Nevada Enacts Comprehensive Policies and Practices to Eliminate Opioid Overdoses

Carson City, NV - April 04, 2018

In a report released this week, the National Safety Council reports that Nevada has enacted comprehensive policies and practices to eliminate opioid overdoses and prevent prescription drug abuse. The publication titled Prescription Nation, provides state rankings based on the implementation of six key actions identified as model policy and practice in addressing the opioid epidemic. Of all 50 states reviewed in the report, only Nevada and New Mexico have taken all six key actions:

  1. Mandating prescriber education 
  2. Implementing opioid prescribing guidelines 
  3. Integrating Prescription Drug Monitoring Programs into clinical settings 
  4. Improving data collection and sharing 
  5. Treating opioid overdose 
  6. Increasing availability of opioid use disorder treatment

Under the leadership of Governor Brian Sandoval, Nevada enacted comprehensive legislation in the 2015 and 2017 Legislative sessions that enabled Nevada to achieve the key actions. In 2015, SB459 required prescribers to enroll in the Prescription Drug Monitoring Program (PDMP) and made naloxone available to individuals without a prescription. The newly implemented Controlled Substance Abuse Prevention Act established mandated prescriber education, developed opioid prescribing guidelines, required use of the PDMP prior to and during a course of treatment using opioids, and required data reporting on overdoses. The expansion of Medicaid, also established during Governor Sandoval’s tenure, provides access to naloxone and FDA-approved medications for the treatment of opioid use disorder as well as addiction treatment and recovery services to individuals.

“I am incredibly proud of the progress we have – and are – making in fighting the opioid epidemic in Nevada, but we are not done yet,” Governor Brian Sandoval said. “As a result of two pieces of significant legislation we passed in 2015 and 2017, Nevada is better prepared to respond to the continued prevalence of this horrific epidemic. My Opioid State Action Accountability Task Force has also done tremendous work on this issue and is continuing to do so. I am looking forward to hearing another report from the Task Force later this month.”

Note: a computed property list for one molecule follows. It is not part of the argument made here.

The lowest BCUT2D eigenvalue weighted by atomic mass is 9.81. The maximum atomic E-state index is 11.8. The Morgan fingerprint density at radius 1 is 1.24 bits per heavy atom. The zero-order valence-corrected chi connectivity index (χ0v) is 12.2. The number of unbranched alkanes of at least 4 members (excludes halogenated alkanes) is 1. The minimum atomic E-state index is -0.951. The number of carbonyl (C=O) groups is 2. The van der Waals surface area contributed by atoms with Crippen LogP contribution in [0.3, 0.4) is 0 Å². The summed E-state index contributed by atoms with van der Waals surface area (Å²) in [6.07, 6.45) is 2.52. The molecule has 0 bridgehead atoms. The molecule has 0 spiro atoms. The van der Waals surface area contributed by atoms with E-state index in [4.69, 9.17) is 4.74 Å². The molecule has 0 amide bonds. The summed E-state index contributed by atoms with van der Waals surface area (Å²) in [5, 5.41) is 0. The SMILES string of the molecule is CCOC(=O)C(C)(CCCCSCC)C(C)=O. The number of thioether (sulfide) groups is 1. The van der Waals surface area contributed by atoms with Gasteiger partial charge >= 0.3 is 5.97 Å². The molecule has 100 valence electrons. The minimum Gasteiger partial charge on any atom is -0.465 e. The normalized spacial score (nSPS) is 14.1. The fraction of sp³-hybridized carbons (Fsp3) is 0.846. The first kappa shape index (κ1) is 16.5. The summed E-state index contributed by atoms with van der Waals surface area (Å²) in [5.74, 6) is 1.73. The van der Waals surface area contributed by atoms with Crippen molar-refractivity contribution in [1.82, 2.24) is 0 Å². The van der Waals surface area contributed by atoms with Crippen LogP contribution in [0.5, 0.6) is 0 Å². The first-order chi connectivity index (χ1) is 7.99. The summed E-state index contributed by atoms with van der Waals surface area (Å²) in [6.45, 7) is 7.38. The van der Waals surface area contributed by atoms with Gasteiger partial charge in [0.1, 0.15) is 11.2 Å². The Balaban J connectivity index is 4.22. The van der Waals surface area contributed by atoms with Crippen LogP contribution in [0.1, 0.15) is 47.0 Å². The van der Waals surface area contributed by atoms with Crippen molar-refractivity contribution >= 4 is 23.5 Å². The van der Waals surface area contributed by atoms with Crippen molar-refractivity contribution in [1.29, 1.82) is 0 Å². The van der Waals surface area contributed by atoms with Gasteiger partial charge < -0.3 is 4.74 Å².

This week national and state leaders, policy makers, researchers, and providers are convening at the National Rx and Heroin Summit in Atlanta, Georgia to discuss solutions to the opioid epidemic and share what is working for prevention and treatment.

In 2016, the US average was 66.5 opioid prescriptions per 100 people, in Nevada the average was 87.5 prescriptions per 100 people.

Some of the key tenets of the Controlled Substance Abuse Prevention Act legislation:

  • Prioritize patient safety and responsibility
  • Preserve clinical decision-making
  • Promote the patient-prescriber relationship
  • Reduce the amount of inappropriate prescribing
  • Prevent addiction to prescription drugs through monitoring and mitigating risk
  • Enhance the quality of care for patients with acute and chronic pain
  • Avoid the legislation of the practice of medicine by establishing a standard of care

Details on the legislation as well as prescriber and patient education materials can be found at

“The Governor’s Office, the state Department of Health and Human Services (DHHS), community coalitions, occupational licensing boards, medical associations, treatment providers, and prescribers have all worked together to bring these key actions to Nevada,” Stephanie Woodard, Psy.D, DHHS Senior Advisor on Behavioral Health State of Nevada, Division of Public and Behavioral Health Bureau of Behavioral Health, Prevention, and Wellness said. “While there is still work to be done, this is evidence that Nevada has made addressing the opioid epidemic a public health priority. We remain committed to seeking solutions to ensure all Nevadans have access to prevention, treatment, and recovery solutions.”

Visit for the full report.

About the National Safety Council

The National Safety Council is a nonprofit organization whose mission is to eliminate preventable deaths at work, in homes and communities, and on the road through leadership, research, education and advocacy. Founded in 1913 and chartered by Congress, NSC advances this mission by partnering with businesses, government agencies, elected officials and the public in areas where we can make the most impact.

For more information about opioid overdose and prevention, please visit
For more information on AB 474, the Controlled Substance Abuse Prevention Act, please visit
For more information about the National Rx and Heroin Summit, please visit
For more information about the Division of Public and Behavioral Health, go to:


Martha Framsted
public information officer